Effect of fluorocitrate on cerebral oxidation of lactate and glucose in freely moving rats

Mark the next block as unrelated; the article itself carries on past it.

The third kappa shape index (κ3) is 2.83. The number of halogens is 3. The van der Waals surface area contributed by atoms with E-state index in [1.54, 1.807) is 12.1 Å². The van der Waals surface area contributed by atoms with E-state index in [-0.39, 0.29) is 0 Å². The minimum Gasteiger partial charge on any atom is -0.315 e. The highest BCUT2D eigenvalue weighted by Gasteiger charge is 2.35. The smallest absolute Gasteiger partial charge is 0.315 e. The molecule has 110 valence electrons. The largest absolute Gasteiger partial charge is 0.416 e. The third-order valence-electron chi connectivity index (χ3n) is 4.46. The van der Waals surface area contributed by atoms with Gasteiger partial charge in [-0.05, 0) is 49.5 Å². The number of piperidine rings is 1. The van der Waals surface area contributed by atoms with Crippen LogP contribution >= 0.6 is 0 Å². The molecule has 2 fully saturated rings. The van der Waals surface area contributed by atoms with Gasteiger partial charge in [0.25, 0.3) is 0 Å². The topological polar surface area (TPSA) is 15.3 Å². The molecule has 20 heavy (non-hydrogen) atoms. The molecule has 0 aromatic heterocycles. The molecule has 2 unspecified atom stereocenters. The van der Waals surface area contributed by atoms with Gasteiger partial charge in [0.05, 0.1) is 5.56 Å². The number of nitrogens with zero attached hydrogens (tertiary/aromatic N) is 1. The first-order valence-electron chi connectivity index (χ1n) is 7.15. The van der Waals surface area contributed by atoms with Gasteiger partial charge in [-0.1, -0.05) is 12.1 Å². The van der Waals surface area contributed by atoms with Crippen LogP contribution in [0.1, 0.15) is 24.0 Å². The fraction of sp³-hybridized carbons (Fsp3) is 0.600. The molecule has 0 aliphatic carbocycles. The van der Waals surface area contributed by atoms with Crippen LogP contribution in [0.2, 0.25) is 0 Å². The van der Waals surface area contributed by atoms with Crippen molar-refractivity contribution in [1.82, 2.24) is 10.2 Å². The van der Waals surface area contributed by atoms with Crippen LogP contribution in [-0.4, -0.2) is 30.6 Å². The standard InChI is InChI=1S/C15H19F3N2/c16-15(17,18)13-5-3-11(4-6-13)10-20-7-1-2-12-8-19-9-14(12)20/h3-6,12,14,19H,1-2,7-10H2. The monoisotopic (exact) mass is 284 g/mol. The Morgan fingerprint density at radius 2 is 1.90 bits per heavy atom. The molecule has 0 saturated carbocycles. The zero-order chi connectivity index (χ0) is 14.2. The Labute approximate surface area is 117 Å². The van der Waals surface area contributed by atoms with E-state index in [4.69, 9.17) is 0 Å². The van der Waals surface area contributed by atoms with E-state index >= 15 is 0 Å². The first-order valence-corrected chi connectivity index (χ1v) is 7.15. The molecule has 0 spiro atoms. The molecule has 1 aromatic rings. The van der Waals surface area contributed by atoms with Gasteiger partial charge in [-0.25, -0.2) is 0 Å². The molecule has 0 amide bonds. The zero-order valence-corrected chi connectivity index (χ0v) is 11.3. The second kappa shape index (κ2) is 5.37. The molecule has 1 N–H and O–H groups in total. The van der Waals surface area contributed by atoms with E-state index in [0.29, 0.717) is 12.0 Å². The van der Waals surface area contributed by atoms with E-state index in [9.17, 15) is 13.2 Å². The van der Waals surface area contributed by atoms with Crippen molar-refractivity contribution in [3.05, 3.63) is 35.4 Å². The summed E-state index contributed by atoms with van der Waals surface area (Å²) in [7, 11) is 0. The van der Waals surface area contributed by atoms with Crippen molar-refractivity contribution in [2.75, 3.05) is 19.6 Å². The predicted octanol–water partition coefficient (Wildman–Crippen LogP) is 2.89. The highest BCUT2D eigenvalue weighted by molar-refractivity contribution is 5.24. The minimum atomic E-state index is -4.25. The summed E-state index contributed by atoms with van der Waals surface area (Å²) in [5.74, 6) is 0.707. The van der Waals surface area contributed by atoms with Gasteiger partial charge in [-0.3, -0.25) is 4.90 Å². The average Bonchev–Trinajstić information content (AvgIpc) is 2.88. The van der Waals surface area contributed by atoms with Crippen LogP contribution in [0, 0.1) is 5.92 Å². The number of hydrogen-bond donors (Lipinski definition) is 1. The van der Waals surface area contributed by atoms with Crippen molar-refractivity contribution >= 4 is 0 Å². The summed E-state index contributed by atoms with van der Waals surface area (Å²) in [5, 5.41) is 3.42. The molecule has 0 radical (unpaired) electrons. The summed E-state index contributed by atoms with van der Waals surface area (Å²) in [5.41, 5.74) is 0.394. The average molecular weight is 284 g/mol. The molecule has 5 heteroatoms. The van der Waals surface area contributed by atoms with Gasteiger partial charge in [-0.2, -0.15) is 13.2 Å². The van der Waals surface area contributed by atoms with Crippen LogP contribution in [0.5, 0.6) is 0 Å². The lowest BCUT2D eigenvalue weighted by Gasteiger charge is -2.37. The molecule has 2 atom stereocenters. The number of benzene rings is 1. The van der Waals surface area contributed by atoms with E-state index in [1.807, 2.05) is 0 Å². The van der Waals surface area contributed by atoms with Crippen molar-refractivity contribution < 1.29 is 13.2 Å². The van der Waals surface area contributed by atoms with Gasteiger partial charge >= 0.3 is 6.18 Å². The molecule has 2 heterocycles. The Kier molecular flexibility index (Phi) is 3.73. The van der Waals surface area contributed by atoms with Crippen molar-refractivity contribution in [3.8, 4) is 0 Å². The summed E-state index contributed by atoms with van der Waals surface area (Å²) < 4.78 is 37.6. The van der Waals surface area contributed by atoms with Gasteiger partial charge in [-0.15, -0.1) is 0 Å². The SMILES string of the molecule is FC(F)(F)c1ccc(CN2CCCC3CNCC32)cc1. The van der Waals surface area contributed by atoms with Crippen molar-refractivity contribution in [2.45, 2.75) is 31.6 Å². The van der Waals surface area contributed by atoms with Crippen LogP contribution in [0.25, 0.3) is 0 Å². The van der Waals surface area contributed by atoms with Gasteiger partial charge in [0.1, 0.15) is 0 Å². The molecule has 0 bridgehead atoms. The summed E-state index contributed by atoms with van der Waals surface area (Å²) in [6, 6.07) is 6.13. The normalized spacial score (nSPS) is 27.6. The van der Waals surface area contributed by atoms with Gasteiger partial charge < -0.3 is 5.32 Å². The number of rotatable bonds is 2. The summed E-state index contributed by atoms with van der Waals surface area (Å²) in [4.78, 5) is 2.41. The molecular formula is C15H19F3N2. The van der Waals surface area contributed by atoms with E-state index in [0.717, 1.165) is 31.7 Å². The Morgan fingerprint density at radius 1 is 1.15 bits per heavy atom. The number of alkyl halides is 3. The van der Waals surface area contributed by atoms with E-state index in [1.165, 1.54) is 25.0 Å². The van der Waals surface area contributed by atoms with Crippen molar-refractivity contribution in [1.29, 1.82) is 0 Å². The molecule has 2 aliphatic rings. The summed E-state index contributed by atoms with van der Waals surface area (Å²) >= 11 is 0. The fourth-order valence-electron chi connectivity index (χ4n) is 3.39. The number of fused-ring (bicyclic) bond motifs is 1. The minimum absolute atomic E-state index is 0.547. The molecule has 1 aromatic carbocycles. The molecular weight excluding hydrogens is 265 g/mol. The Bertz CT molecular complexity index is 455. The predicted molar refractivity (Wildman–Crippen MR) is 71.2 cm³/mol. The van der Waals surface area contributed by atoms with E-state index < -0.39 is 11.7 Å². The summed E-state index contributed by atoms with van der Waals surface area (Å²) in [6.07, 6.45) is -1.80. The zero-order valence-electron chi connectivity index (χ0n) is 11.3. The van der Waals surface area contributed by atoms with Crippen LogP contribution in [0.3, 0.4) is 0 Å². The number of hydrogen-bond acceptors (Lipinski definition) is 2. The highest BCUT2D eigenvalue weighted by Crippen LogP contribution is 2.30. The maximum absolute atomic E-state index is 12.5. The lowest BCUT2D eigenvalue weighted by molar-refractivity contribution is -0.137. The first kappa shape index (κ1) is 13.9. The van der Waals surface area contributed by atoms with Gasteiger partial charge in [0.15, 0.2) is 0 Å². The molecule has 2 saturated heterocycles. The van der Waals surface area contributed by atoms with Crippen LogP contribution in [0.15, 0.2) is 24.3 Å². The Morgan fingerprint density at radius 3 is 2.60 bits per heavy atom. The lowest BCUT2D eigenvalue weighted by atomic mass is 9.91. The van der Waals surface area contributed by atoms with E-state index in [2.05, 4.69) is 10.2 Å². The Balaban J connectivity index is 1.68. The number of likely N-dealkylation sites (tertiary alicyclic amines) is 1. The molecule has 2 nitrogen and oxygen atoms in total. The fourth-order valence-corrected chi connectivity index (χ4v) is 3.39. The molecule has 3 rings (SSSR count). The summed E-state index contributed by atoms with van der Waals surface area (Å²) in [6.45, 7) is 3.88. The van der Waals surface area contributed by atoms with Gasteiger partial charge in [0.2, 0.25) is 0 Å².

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Glucose is the primary carbon source to enter the adult brain for catabolic and anabolic reactions. Some studies suggest that astrocytes may metabolize glucose to lactate; the latter serving as a preferential substrate for neurons, especially during neuronal activation. The current study utilizes the aconitase inhibitor fluorocitrate to differentially inhibit oxidative metabolism in glial cells in vivo. Oxidative metabolism of 14C-lactate and 14C-glucose was monitored in vivo using microdialysis and quantitating 14CO2 in the microdialysis eluate following pulse labeling of the interstitial glucose or lactate pool. After establishing a baseline oxidation rate, fluorocitrate was added to the perfusate. Neither lactate nor glucose oxidation was affected by 5 micromol/L fluorocitrate. However, 20 and 100 micromol/L fluorocitrate reduced lactate oxidation by 55 +/- 20% and 68 +/- 12%, respectively (p < 0.05 for both). Twenty and 100 micromol/L fluorocitrate reduced 14C-glucose oxidation by 50 +/- 14% (p < 0.05) and 24 +/- 19% (ns), respectively. Addition of non-radioactive lactate to (14)C-glucose plus fluorocitrate decreased 14C-glucose oxidation by an additional 29% and 38%, respectively. These results indicate that astrocytes oxidize about 50% of the interstitial lactate and about 35% of the glucose. By subtraction, neurons metabolize a maximum of 50% of the interstitial lactate and 65% of the interstitial glucose.
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